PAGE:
‘Proposal for a Man in the Sea’came to lifewhile Abidi was scouting for locations for ‘Death at a 30 Degree Angle’. During this period, she met Ram Sutar and familiarised herself with his work. From the interviews with the Indian sculptor, emerged the accounts of a generation of people that directly experienced the struggle for independence of their countries and the role they played as promulgators of national ideologies and identities. These national sentiments however, struggle to survive in the subcontinent of today and so do the artworks of the players that once helped build the dreams of a newly born nation.
The third project approaches the theme of commemorations within military history in a rather peculiar yet intimate way. The photograph and object installation revolves around a fictional character who collects miniature war toys, a common hobby of army veterans. However, in Abidi’s work, this activity assumes almost a therapeutic value for her character, who is reacting to a specific historic conflict.
The branding of nations and the creations of myths surfacing from this body of work are clearly more a governmental and political’ objective rather than that of the citizens. This is a concept that the artist dealt with in one of her earlier videos, ‘The News’ (2001), a two-screen video of two mock news broadcasts, one from Pakistan and one from India. Both presenters deliver the same event but in different ways. Again, Abidi looks at the situation in a satirical way since the ‘news’ is in fact a slapstick joke about an Indian and a Pakistani. The artwork highlights the governments’ aim, through the media, to create a separation of identities between the two countries. The idea for this installation came directly from her own personal experience; Abidi is married to an Indian national and moved to New Delhi with him for a period of time, also, while studying in Chicago, she encountered many Pakistani and Indian people. These experiences made her realise that national fanaticism exists largely within the government and its policies, not through the actions and lives of common people.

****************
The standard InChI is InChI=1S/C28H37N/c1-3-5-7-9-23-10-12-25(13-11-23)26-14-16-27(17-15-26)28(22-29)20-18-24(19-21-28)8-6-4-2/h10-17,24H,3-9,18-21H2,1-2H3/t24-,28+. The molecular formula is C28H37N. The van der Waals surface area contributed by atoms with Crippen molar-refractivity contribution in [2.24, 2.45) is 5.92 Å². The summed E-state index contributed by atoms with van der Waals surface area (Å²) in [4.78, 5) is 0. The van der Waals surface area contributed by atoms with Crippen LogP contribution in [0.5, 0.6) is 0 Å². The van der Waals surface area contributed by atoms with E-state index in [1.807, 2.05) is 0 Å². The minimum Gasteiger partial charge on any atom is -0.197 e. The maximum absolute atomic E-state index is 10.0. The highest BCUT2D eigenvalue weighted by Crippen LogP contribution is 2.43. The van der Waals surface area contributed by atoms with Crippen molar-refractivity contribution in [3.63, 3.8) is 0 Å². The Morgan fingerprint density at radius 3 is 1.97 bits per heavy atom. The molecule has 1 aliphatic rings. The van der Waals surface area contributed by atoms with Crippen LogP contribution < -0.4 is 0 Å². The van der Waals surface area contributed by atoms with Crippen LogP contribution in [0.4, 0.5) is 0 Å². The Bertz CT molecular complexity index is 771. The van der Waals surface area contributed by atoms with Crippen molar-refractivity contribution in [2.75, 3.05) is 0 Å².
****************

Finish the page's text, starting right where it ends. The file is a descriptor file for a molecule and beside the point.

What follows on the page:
How impact of the state on people’s lives is explored in her video installation ‘Section Yellow’. The video and photographic works show the surreal and yet familiar situation of people applying for visas to cross borders. What attracted the artist to this project was the aesthetics that she envisioned for it. Based on real experiences, ‘Section Yellow’ is a faux documentary narrating, through gestures and sounds, the waiting process of people going to another country. Abidi recreates an outdoor waiting area in a parking lot in Islamabad where visa applicants queue within yellow lines, then go through a scanner gate, submit their documents before boarding on a bus that will take them to the diplomatic area. The artist decides to isolate and focus on the surrealism of the all process and of the place where this happens by comically exaggerating the postures and attitudes of the people involved.
As in much of Abidi’s work, the recurrent use of theatricality and humour underpins the ridiculousness and absurdity of power present in different layers of society.